“Conventional Rules” of Academic Writing- 2nd Year Frustrations

A few weeks ago, I received my first COLL150 essay back. This freshman writing seminar is about Literature and World War II, with 75% of my grade riding on three 6-page essays. Along with our essays, the professor handed out a sheet of generic comments about the essays. At the very top- “remember that writing a formal essay is like a game. There are conventional rules. You develop skill through practice.”

As someone who has been writing formal, academic essays for a year now, I couldn’t help but laugh at this. It’s true- there are conventional rules. And you do learn these rules through practice. I laughed because, well, when you go to two different schools, the conventional rules are going to be completely different.

At St Andrews, I loved writing formal essays for my International Relations modules. Maybe it was the fact that we only had two a semester, or that they were anonymized, or that the rubrics were published for us to see what we would be graded on, or the fact that we could choose from a set of questions to answer. I loved checking 7-9 books out of the library, heading to a café and doing research, and eventually forcing myself back to the library to actually write the paper.

At William & Mary, I quickly learned that this was not the case. While I still get my books from the library and sit down with coffee to do initial research, a lot is different about the process and grading. Instead of having one module and one tutor to write an essay for, I suddenly found myself with essays in 5 different classes, all with a different professor. The “conventional rules” of formal academic writing not only change between the two institutions, but between professors themselves.

The first essay I had to write at William & Mary was for my Russian Literature class; a simple, 3-page essay on whatever we wanted. This was absolutely daunting- anything I wanted? 3-pages? How many words was that? The professor stressed that we should use at least two secondary sources- at LEAST two? St Andrews always wanted us to use more.

I ended up doing fairly well on the essay, despite the fact that my margins were still on St Andrews’ standards and realizing too late that those were very different than MLA format.

Even in my International Relations course here at William & Mary, for our first paper our professor said we didn’t need to use any secondary sources if we didn’t want. What??

I tried to transpose the conventional rules of writing from St Andrews to William & Mary, and while my essays have still been fairly stellar this semester, I’ve realized that the Scottish conventional rules are different. I am discouraged from structuring my opening paragraphs with “This Essay shall…”; I am told not to outline the whole essay in the first paragraph, for fear of giving too much away to the reader. My COLL150 professor told us once that he looked at “essays as storytelling”- what does this mean?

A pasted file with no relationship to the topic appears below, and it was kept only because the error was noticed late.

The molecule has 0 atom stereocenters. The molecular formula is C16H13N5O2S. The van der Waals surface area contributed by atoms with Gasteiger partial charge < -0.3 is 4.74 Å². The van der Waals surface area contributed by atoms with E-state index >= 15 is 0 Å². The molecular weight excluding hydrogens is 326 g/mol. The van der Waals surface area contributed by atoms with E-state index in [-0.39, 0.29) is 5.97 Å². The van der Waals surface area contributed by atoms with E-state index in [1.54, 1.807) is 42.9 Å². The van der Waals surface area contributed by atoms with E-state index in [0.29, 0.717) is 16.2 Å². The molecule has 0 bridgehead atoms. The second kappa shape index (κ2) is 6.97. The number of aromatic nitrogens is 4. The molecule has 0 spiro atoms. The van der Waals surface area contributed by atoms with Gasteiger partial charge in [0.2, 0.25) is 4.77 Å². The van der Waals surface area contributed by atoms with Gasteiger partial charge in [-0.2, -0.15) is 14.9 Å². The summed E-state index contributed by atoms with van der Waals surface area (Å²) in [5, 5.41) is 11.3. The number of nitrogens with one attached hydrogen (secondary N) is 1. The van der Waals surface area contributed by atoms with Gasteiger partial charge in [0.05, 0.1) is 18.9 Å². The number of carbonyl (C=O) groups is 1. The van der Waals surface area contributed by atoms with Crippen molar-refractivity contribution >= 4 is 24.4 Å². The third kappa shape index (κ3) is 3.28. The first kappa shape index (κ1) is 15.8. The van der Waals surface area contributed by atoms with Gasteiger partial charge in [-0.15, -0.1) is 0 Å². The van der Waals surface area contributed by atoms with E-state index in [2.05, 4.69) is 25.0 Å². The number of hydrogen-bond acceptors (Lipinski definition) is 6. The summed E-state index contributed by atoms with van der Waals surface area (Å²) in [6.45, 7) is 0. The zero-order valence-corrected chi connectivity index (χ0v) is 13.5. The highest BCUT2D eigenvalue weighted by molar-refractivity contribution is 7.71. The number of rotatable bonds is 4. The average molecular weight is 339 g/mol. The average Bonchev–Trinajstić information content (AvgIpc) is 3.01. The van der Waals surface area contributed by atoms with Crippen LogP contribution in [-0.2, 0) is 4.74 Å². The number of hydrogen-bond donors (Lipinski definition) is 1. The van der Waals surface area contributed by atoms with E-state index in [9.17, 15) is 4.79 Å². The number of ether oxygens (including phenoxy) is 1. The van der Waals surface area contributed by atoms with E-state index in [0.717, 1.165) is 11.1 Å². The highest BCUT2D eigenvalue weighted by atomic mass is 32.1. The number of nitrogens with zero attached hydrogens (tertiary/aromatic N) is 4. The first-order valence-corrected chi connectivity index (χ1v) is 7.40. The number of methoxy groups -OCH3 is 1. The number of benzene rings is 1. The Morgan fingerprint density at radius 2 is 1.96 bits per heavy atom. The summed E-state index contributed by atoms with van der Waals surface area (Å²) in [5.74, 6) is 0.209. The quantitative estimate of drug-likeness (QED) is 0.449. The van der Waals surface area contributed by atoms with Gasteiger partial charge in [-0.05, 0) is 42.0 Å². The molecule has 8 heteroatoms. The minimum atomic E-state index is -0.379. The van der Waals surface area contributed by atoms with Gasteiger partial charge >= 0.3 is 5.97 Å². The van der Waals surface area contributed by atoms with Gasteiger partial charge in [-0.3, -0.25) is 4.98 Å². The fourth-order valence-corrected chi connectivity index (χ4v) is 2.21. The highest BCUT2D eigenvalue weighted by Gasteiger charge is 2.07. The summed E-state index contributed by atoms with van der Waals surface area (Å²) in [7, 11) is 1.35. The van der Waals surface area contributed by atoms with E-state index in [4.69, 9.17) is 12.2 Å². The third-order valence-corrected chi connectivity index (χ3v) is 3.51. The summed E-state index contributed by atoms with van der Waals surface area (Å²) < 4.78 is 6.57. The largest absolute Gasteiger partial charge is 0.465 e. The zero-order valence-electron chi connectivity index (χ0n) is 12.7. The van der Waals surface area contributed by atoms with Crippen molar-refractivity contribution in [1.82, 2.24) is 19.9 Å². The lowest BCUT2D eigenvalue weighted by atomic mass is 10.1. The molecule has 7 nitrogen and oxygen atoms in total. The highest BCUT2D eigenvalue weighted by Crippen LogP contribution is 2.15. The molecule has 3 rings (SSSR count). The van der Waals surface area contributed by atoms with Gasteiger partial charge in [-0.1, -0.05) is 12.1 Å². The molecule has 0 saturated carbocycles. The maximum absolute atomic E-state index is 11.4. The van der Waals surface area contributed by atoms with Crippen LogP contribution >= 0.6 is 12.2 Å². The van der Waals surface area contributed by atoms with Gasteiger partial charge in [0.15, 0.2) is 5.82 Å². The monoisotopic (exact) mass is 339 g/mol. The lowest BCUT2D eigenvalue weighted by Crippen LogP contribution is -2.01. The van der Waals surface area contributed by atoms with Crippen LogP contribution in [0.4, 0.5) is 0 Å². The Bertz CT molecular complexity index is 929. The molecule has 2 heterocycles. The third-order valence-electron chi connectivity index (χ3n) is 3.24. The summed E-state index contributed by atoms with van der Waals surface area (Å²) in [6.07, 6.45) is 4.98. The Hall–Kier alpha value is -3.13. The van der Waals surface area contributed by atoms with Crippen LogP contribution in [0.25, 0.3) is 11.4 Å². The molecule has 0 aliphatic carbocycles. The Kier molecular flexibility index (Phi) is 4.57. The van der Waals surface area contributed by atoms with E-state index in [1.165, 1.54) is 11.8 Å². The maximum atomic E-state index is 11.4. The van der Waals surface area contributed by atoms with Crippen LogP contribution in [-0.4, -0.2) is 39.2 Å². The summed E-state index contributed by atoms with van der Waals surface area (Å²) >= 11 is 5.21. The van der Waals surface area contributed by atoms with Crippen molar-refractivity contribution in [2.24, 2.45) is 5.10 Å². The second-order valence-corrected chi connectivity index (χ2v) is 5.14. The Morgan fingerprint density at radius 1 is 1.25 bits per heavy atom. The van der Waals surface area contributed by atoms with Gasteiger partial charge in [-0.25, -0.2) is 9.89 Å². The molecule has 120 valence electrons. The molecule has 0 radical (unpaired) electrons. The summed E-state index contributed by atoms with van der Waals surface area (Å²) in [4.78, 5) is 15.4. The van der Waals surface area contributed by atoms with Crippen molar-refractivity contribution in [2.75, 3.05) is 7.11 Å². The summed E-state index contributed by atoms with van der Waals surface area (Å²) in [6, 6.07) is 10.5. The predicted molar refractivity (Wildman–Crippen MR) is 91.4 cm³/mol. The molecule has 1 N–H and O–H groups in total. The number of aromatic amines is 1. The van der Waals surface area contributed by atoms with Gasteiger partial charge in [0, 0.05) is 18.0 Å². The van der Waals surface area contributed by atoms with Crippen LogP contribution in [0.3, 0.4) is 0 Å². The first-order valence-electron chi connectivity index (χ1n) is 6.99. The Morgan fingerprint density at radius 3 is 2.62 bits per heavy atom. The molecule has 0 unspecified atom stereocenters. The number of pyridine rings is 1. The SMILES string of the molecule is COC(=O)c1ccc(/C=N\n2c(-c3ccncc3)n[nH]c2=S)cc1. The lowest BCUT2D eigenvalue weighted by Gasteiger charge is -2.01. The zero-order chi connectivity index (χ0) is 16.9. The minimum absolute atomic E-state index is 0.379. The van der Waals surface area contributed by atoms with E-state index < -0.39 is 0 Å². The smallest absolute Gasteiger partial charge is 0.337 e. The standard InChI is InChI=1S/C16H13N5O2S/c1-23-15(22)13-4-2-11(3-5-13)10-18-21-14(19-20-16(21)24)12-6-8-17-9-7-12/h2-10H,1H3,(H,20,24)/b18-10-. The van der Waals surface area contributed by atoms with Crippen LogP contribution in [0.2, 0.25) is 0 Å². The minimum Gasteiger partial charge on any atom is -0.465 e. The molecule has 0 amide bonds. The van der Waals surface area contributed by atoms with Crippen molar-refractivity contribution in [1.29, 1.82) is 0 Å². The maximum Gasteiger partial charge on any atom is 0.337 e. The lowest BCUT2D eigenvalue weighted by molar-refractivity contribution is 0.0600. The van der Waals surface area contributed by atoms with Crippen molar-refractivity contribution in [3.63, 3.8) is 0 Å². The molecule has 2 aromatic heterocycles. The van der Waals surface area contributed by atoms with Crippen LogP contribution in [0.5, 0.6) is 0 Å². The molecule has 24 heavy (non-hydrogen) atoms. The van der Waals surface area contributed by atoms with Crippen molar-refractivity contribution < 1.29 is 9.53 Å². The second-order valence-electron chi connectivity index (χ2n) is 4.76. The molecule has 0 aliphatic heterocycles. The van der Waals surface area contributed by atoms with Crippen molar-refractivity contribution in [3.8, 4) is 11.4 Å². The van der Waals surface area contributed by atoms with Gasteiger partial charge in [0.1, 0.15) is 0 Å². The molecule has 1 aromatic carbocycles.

So I was stuck for the first part of this semester. Do I tailor my essays to each individual professor? Do I throw all of St Andrews’ writing rules and styles out the window? Do I not cite everything? Am I using too many secondary sources? Are my margins still too big? Am I writing this TOO formally?

When people ask me what my favorite school is- I always insist that you can’t really compare the two. People want me to answer: “Oh, William & Mary is just so beautiful this time of year!” or “Oh, the food at William & Mary is so much better!” or “Oh, the people at William & Mary are so much nicer!” But that’s not what I’ve found myself comparing this semester.

While I love the freedom to choose what I write about in most of my classes at William & Mary, I miss the structure of St Andrews. I miss the published rubric, showing that the grading would be less arbitrary than it seems at William & Mary. I miss the set, 2000 word maximum, and 10% leeway. I miss only having to write two essays a semester, but also love writing multiple in every class I have here.

Attending two different universities means that there are two sets of “conventional rules” for academic writing that Joint Degree Students have to know. After leaving that COLL150 class, I’ll admit I was a little angry. I had done my best- I wrote how I was taught. But I’ve come to realize that that’s one of the more interesting, albeit very frustrating, aspects of being a WaMStA. We do go to two different schools. We survive in this program by adapting to both, and we leave knowing two different sets of such “conventional rules”. Which, in the grand scheme of things, is probably more impressive than just knowing one.

  • Kary Stevick, 2nd year, IR

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